Nations grapple with huge cyberattack, but more's coming

  • Nations grapple with huge cyberattack, but more's coming

Nations grapple with huge cyberattack, but more's coming

"It's one of the widest sperad attacks we've ever seen", said Michael Balboni, President of Redland Strategies, a consulting firm that specializes in cyber security.

The effects were felt across the globe, with Russia's Interior Ministry and companies including Spain's Telefonica, FedEx the USA and French carmaker Renault all reporting disruptions.

He said Russian Federation and India were hit particularly hard, largey because tech giant Microsoft's older Windows XP operating software was still widely used there.

Guillaume Poupard, head of France's national cyber security agency, told Reuters he is concerned infections could surge again on Monday, when workers return to the office and turn on computers.

"We are on a downward slope, the infections are extremely few, because the malware is not able to connect to the registered domain", said Vikram Thakur, principal research manager at Symantec.

"The failure of the ransomware to run the first time and then the subsequent success on the second mean that we had in fact prevented the spread of the ransomware and prevented it ransoming any new computer".

Microsoft does offer a way out with these security tools, as well as the March security update that was pushed via Microsoft Security Bulletin MS17-010.

The ransomware attack is at "unprecedented level and requires global investigation", Europol, the European Union's law enforcement agency, said on Twitter.

In Russia, government agencies insisted that all attacks had been resolved.

In an interview with the BBC's Andrew Marr Show, Mr Fallon said the Theresa May's British government had identified in its security review that cyber threats were one of the top three greatest threats for the country.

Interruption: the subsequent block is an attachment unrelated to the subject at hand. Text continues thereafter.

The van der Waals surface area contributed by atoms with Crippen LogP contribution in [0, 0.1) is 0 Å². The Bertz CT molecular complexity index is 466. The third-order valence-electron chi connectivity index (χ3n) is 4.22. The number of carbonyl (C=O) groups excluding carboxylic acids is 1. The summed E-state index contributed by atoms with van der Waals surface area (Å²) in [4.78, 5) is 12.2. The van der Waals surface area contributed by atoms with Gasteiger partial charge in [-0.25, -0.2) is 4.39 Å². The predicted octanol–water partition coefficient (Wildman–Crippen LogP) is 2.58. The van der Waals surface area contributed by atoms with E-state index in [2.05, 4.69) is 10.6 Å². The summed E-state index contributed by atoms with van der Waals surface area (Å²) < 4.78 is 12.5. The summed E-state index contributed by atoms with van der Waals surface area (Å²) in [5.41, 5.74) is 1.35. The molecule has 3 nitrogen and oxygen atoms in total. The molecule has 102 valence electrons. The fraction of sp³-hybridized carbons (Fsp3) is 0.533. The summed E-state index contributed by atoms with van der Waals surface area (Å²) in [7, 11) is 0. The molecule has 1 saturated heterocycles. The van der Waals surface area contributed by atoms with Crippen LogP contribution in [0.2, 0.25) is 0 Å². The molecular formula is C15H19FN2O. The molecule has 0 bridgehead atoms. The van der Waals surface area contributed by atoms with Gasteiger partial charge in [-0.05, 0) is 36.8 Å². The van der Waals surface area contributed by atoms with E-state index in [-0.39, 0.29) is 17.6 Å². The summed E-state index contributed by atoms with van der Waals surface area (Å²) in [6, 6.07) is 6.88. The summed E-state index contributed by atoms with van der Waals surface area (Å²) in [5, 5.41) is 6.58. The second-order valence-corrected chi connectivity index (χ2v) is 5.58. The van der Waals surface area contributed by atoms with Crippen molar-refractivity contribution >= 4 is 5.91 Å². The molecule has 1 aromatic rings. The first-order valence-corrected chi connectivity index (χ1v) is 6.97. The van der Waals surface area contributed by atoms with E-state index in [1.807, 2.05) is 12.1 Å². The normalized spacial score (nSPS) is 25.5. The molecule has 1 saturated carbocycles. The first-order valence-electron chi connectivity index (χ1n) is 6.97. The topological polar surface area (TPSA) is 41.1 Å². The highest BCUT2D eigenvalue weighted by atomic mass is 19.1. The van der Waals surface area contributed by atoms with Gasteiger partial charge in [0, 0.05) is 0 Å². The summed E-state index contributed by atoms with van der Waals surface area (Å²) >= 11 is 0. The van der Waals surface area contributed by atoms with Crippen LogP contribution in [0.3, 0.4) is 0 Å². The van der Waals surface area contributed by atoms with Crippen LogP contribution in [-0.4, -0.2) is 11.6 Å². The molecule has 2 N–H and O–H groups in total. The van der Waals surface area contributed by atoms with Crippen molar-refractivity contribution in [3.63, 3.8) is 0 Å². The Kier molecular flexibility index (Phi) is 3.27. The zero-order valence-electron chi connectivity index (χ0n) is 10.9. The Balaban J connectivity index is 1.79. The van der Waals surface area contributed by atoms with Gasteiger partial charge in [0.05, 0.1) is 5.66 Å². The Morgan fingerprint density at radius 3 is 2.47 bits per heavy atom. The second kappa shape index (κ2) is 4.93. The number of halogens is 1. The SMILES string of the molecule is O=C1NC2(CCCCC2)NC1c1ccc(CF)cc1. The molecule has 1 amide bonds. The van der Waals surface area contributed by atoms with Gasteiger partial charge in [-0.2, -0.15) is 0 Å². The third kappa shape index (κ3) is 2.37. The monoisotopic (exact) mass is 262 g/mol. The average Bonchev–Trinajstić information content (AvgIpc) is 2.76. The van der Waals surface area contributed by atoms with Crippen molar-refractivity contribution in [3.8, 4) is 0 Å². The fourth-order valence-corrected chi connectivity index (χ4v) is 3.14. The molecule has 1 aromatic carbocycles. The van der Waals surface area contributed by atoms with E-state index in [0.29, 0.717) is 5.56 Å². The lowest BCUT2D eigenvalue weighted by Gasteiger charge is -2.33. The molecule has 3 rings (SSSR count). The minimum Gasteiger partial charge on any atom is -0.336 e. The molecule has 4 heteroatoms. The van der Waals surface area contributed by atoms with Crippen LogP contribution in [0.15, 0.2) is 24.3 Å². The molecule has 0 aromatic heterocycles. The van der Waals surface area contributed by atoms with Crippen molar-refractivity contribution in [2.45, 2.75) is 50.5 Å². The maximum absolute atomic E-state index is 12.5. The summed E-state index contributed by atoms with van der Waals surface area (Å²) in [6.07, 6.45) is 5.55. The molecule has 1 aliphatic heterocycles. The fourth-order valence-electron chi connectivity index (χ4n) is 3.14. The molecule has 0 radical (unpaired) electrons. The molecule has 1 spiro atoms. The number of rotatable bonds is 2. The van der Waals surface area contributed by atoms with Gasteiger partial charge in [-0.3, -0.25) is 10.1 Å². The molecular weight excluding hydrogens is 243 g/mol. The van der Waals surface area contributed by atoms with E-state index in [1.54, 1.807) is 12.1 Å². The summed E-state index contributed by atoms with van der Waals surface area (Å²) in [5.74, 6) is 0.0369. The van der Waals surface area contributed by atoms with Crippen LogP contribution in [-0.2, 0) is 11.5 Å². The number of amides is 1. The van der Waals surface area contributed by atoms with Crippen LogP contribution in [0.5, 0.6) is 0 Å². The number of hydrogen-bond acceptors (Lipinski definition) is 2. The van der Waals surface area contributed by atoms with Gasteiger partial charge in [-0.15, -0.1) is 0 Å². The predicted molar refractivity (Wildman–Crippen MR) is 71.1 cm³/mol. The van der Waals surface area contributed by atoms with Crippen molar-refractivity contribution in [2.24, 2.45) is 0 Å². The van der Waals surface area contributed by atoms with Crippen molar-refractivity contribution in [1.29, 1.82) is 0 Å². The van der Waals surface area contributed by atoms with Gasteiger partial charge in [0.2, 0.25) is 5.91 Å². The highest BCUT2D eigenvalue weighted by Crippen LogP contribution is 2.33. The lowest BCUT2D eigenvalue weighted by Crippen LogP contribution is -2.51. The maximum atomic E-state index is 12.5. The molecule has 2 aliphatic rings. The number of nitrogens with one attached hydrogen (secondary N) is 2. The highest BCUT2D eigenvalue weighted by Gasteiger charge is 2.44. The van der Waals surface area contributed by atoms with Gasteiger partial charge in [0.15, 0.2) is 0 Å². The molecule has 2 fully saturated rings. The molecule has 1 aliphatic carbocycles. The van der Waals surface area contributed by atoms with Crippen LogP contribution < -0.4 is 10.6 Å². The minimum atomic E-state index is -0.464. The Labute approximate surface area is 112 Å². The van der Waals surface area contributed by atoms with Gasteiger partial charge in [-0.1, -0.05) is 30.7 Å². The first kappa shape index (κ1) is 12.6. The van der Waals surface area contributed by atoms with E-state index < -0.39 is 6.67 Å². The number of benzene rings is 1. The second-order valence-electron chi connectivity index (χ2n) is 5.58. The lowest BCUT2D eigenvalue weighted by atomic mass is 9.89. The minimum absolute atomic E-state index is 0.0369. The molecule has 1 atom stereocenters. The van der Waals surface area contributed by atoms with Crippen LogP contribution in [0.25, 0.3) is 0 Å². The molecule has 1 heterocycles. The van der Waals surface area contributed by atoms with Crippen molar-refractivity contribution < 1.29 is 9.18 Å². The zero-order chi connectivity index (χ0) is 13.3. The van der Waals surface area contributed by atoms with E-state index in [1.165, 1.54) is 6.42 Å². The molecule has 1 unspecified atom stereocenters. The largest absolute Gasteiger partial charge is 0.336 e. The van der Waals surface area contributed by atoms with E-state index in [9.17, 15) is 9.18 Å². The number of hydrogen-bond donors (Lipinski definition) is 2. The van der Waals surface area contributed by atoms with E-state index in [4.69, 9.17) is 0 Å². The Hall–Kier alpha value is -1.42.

It also may never be known how much the hackers have netted from the ransomware attack. The team asked users to update antivirus applications and not open suspicious phishing emails. The effects of the attack on Turkey is unclear.

In a statement, the government said "measures to isolate any issues are now in place, with some systems expected to be operational over the weekend". Telefonica, the country's largest phone company, confirmed that some computers on its internal corporate network were hit, but it did not provide details. Russia's central bank said Saturday that no incidents were "compromising the data resources" of Russian banks.

French carmaker Renault's assembly plant in Slovenia halted production after it was targeted in the global cyberattack.

"It will affect appointments - particularly out patient appointments and scheduled operations - for months to come so patients are going to have to bear with the NHS whilst they sort through this quagmire".

Grant Gowers, 50, from Clacton-on-Sea in southern England, told CNN how the ransomware attack had directly affected him.

Germany's national railway said Saturday departure and arrival display screens at its train stations were affected, but there was no impact on actual train services.

The attack held hospitals and other entities hostage by freezing computers, encrypting data and demanding money through online bitcoin payments.

The malware was made available online on April 14 through a dump by a group called Shadow Brokers, which claimed past year to have stolen a cache of "cyber weapons" from the National Security Agency (NSA).

To help combat these attacks, on Saturday Microsoft made security fixes available for older Windows systems, which will be free for everyone. Once inside an organization's network, the malware behind the attack spread rapidly using this vulnerability.

"The ransomware can spread without anyone opening an email or clicking on a link".

The sort of ransom demands seen on the NHS screens are not without precedent at medical facilities.

The ransomware took control of computers around the world and required owners to pay hundreds of dollars to get their files back.

Hackers exploited the software to infect computers with ransomware that's called "Wanna Cry".

In many areas, with the exception of NHS Lanarkshire, the number of PCs or systems affected is said to be in single figures. The cyberattack, he said, could cause a major backlog in referrals.

South Korea's Yonhap news agency reported a university hospital had been affected, while a communications official in Indonesia said two hospitals there had been affected.

Under the vulnerability equities process (VEP) established by the United States government, USA intelligence agencies are supposed to collectively determine whether to disclose a vulnerability it has obtained or discovered - so the software developer has a chance to fix the problem - or withhold the information to use the flaw for offensive or defensive purposes.